Extraterrestrial radiation

Extraterrestrial radiation (E_{a}) is the intensity (power) of the sun at the top of the Earth’s atmosphere.  It is usually expressed in irradiance units (Watts per square meter) on a plane normal to the sun.  It varies throughout the year because of the Earth’s elliptical orbit, which results in the Earth-Sun distance varying during the year in a predictable way.  This effect can be represented empirically with the following equations:

E_{a}=E_{sc}\times \left ( \frac{R_{av}}{R} \right )^{2}, where E_{sc} is the solar constant (1367 W/m^{2}).  R_{av} is the mean sun-earth distance and R is the actual sun-earth distance depending on the day of the year.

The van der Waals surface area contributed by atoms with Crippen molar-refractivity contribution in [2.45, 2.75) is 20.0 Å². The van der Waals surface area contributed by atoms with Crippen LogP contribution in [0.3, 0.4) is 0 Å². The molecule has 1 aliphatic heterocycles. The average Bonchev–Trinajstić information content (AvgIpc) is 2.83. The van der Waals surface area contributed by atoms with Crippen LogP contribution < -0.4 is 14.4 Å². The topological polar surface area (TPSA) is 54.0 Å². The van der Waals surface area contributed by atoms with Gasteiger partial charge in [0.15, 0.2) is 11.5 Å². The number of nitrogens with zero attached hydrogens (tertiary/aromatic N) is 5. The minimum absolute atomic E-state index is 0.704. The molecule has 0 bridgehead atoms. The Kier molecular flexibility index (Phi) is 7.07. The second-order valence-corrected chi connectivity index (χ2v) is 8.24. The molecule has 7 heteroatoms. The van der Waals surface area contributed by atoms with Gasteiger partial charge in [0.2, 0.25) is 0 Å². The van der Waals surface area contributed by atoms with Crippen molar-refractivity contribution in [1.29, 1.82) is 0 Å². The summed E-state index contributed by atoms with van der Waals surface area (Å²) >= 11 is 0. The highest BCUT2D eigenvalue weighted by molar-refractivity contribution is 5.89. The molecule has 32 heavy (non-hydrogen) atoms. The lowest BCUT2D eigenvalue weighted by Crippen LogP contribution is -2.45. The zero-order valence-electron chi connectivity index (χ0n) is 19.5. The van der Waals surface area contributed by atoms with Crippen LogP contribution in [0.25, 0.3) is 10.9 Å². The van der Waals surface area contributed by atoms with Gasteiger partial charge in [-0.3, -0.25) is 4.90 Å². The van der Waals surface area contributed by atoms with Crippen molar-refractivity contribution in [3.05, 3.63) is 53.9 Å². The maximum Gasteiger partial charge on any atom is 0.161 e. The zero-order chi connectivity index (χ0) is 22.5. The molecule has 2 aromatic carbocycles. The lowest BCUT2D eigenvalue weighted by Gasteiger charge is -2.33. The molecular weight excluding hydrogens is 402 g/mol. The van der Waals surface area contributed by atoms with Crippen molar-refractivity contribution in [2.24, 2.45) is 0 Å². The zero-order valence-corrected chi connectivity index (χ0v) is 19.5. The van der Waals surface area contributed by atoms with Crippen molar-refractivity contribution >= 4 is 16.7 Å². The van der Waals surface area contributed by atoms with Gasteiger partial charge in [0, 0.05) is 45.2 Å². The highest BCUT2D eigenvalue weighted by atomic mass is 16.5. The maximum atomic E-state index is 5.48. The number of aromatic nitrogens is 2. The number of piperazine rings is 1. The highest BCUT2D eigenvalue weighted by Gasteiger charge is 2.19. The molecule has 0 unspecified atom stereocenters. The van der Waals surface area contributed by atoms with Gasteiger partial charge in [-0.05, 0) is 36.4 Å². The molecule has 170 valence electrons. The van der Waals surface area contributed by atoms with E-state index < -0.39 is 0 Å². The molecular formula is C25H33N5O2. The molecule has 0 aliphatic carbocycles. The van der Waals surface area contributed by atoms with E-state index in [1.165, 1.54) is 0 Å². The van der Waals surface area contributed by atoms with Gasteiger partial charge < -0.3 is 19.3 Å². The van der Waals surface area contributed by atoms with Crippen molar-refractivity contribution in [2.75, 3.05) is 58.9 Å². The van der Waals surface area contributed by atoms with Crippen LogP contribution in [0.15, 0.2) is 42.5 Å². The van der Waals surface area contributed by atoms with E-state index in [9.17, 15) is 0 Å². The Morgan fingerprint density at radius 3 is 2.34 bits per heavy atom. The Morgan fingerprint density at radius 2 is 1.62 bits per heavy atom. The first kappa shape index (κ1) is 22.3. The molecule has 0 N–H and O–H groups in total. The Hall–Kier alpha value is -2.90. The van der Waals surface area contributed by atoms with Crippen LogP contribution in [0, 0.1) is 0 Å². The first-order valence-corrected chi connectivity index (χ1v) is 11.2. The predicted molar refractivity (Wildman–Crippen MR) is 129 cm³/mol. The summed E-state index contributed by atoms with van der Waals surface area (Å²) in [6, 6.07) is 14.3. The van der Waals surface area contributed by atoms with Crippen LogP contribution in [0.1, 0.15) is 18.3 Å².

\left ( \frac{R_{av}}{R} \right )^{2}=1.00011+0.034221\cos \left ( b \right )+0.00128\sin \left ( b \right )+\cdots

0.000719\cos \left ( 2b \right )+0.000077\sin \left ( 2b \right ), where b = 2\pi \frac{DOY}{365} radians,

where DOY is the day of the year (integer).